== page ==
It is expensive because both the attorney and the executor are entitled to be paid a fee based on a formula. That formula is 4% of the first $100,000, 3% of the next $100,000, 2% of the next $800,000, 1% of the next $9,000,000, and 1/2% of the next $15,000,000, with amounts in excess of $25,000,000 subject to determination by the court. The amount is calculated on the gross value of the estate, not the net. If we assume a gross estate value of $3,000,000, then the attorneys' fees would be $43,000 and the executor's fees would be $43,000 for a total of $86,000. (It is common for family members to act as executors and they will often waive their fees. However, the attorneys' fees alone are significant.)
It is time consuming and intrusive for similar reasons. It is intrusive in that we need to account to the court all of the property (assets and liabilities) that the decedent owned at time of death. It is time consuming because, due to the fact that, as a court process, everything simply takes time; in my experience, the simplest probate takes at least 9 months to one year, and most take much longer than that.
Due to these factors, many people have sought ways to avoid the cost and expense of probate, which will lead to my discussion of living trusts, as set forth below. However, before discussing living trusts, it is important for husbands and wives to understand that, in most instances, probate is avoided on the death of the first of them since oftentimes the property they own is not subject to probate, which includes the following:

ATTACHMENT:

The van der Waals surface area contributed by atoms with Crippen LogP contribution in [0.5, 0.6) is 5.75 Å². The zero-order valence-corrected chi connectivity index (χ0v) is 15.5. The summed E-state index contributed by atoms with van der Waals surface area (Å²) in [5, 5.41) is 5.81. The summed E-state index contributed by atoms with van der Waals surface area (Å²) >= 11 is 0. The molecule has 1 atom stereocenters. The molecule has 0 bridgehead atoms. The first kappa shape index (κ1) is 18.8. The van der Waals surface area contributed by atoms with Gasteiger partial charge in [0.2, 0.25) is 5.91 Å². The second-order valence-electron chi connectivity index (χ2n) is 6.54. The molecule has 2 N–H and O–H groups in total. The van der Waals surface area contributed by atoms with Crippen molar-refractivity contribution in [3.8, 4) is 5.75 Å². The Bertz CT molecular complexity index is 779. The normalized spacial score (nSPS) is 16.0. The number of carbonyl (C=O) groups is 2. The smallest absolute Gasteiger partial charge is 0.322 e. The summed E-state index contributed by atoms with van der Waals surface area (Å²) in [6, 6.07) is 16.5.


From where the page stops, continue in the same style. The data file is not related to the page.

Joint tenancy property; on the death of the first of the joint tenant, the property “automatically, by operation of law,” passes to the survivor, property held as community property with right of survivorship.
IRA and 401(k) and the like generally have a pay-on-death beneficiary which is also outside of probate.
Insurance policies generally provide a pay-on-death beneficiary, which is likewise outside of probate.
Even when probate is necessary in a husband and wife situation, there are court procedures that make such probates simpler. As a result, probate avoidance is not necessarily critical in a husband and wife situation but, eventually, there will be a need to avoid probate on the death of the second spouse. Therefore, from a planning standpoint, it is generally advisable to take steps while both spouses are living so that probate can be avoided at a later date.